The study of the HISTORY OF CLOTHING AND TEXTILES traces the
availability and use of textiles and other materials. At the same
time, the study also helps in tracing the development of technology
for the making of clothing over human history. The wearing of clothing
is exclusively a human characteristic and is a feature of most human
societies. It is not known when humans began wearing clothes but
anthropologists believe that animal skins and vegetation were adapted
into coverings as protection from cold, heat and rain, especially as
humans migrated to new climates.
Textiles can be felt or spun fibers made into yarn and subsequently netted , looped, knit or woven to make fabrics, which appeared in the Middle East during the late stone age . From the ancient times to the present day, methods of textile production have continually evolved, and the choices of textiles available have influenced how people carried their possessions, clothed themselves, and decorated their surroundings.
Sources available for the study of clothing and textiles include material remains discovered via archaeology ; representation of textiles and their manufacture in art; and documents concerning the manufacture, acquisition, use, and trade of fabrics, tools, and finished garments. Scholarship of textile history, especially its earlier stages, is part of material culture studies.
* 1 Prehistoric development
* 1.1 Early adoption of apparel
* 2 Ancient textiles and clothing
* 2.1 Ancient
* 3 Medieval clothing and textiles
* 3.1 Byzantium * 3.2 Early medieval Europe * 3.3 High middle ages and the rise of fashion
* 4 Renaissance and early modern period
* 4.1 Renaissance Europe * 4.2 Early Modern Europe
* 5 Mughal India * 6 Enlightenment and the Colonial period * 7 Industrial revolution * 8 Contemporary technology * 9 21st century * 10 See also * 11 References * 12 Bibliography * 13 Further reading * 14 External links
Human timeline view • discuss • edit -10 — – -9 — – -8 — – -7 — – -6 — – -5 — – -4 — – -3 — – -2 — – -1 — – 0 — Human-like apes Nakalipithecus Ouranopithecus Sahelanthropus Orrorin Ardipithecus Australopithecus HOMO HABILIS HOMO ERECTUS NEANDERTHAL HOMO SAPIENS ← Earlier apes ← LCA-Gorilla separation ← Possibly bipedal ← LCA-Chimpanzee separation ← Earliest bipedal ← Earliest stone tools ← Earliest exit from Africa ← Earliest fire use ← Earliest in Europe ← Earliest cooking ← Earliest clothes ← Modern speech ← Modern humans
P l e i s t o c e n e P l i o c e n e M i o c e n e H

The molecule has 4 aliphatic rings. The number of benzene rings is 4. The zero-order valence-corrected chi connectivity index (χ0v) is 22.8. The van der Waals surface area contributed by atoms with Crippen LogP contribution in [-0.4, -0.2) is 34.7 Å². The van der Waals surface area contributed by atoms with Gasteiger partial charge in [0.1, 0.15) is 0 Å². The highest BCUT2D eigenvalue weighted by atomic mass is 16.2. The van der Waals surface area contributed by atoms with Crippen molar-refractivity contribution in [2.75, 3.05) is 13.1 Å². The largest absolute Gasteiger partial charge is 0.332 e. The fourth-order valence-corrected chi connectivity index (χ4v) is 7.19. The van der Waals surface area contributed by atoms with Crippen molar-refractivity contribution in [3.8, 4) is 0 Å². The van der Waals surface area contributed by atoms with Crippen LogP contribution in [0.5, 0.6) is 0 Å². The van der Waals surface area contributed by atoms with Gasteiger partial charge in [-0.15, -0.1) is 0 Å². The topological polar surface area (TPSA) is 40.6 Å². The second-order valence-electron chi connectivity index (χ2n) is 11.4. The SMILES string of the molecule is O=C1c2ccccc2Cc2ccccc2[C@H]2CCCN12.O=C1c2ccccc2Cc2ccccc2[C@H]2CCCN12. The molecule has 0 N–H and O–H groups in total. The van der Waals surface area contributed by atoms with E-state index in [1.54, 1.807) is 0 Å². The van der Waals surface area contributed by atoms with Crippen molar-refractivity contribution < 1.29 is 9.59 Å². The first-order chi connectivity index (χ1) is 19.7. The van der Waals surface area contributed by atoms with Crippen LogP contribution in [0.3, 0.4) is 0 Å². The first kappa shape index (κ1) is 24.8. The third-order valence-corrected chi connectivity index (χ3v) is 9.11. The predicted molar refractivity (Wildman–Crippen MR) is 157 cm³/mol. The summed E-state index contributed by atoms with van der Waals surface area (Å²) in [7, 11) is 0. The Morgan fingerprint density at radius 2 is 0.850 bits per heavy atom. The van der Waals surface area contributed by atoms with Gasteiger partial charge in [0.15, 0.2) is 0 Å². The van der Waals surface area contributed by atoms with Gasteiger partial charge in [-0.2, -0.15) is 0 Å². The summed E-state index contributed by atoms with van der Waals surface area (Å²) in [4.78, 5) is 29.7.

s Axis scale : millions of years ago . Also see: Life timeline and Nature timeline
The development of textile and clothing manufacture in prehistory has been the subject of a number of scholarly studies since the late 20th century. These sources have helped to provide a coherent history of these prehistoric developments. Evidence suggests that humans may have begun wearing clothing as far back as 100,000 to 500,000 years ago.
EARLY ADOPTION OF APPAREL
Genetic analysis suggests that the human body louse , which lives in clothing, may only have diverged from the head louse some 170,000 years ago, which supports evidence that humans began wearing clothing at around this time. These estimates predate the first known human exodus from Africa , although other hominid species who may have worn clothes – and shared these louse infestations – appear to have migrated earlier.
Sewing needles have been dated to at least 50,000 years ago (Denisova
The earliest dyed flax fibres have been found in a prehistoric cave in the Georgia and date back to 36,000 .
The 25,000 year old Venus Figurine " Venus of Lespugue ", found in southern France in the Pyrenees, depicts a cloth or twisted fibre skirt. Other figurines from western Europe were adorned with basket hats or caps, belts worn at the waist, and a strap of cloth that wrapped around the body right above the breast. Eastern European figurines wore belts, hung low on the hips and sometimes string skirts.
Archaeologists have discovered artifacts from the same period that appear to have been used in the textile arts: (5000 BC) net gauges, spindle needles and weaving sticks.
ANCIENT TEXTILES AND CLOTHING
The first actual textile, as opposed to skins sewn together, was
probably felt . Surviving examples of
Nålebinding , another early
textile method, date from 6500 BC. Our knowledge of ancient textiles